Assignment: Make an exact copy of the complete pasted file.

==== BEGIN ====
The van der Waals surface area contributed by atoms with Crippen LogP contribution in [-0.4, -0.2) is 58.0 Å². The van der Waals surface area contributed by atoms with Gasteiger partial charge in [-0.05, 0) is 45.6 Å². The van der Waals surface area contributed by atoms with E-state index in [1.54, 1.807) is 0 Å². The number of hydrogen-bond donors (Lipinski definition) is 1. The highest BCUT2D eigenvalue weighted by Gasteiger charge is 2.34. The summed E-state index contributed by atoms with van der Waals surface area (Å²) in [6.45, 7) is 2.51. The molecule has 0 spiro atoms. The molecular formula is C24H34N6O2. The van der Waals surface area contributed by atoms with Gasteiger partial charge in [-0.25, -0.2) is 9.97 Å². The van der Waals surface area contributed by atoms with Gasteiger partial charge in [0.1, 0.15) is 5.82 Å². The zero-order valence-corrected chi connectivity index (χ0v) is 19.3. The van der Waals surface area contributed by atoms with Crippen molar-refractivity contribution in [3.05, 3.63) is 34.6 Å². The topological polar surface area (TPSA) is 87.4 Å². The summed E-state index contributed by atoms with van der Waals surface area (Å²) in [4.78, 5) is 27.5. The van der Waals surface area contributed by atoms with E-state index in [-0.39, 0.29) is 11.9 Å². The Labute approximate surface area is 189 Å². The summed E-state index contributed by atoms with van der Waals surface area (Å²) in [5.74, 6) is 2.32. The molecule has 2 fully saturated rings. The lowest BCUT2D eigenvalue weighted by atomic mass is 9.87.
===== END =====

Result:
The van der Waals surface area contributed by atoms with Crippen LogP contribution in [-0.4, -0.2) is 58.0 Å². The van der Waals surface area contributed by atoms with Gasteiger partial charge in [-0.05, 0) is 45.6 Å². The van der Waals surface area contributed by atoms with E-state index in [1.54, 1.807) is 0 Å². The number of hydrogen-bond donors (Lipinski definition) is 1. The highest BCUT2D eigenvalue weighted by Gasteiger charge is 2.34. The summed E-state index contributed by atoms with van der Waals surface area (Å²) in [6.45, 7) is 2.51. The molecule has 0 spiro atoms. The molecular formula is C24H34N6O2. The van der Waals surface area contributed by atoms with Gasteiger partial charge in [-0.25, -0.2) is 9.97 Å². The van der Waals surface area contributed by atoms with Gasteiger partial charge in [0.1, 0.15) is 5.82 Å². The zero-order valence-corrected chi connectivity index (χ0v) is 19.3. The van der Waals surface area contributed by atoms with Crippen molar-refractivity contribution in [3.05, 3.63) is 34.6 Å². The topological polar surface area (TPSA) is 87.4 Å². The summed E-state index contributed by atoms with van der Waals surface area (Å²) in [4.78, 5) is 27.5. The van der Waals surface area contributed by atoms with E-state index in [-0.39, 0.29) is 11.9 Å². The Labute approximate surface area is 189 Å². The summed E-state index contributed by atoms with van der Waals surface area (Å²) in [5.74, 6) is 2.32. The molecule has 2 fully saturated rings. The lowest BCUT2D eigenvalue weighted by atomic mass is 9.87.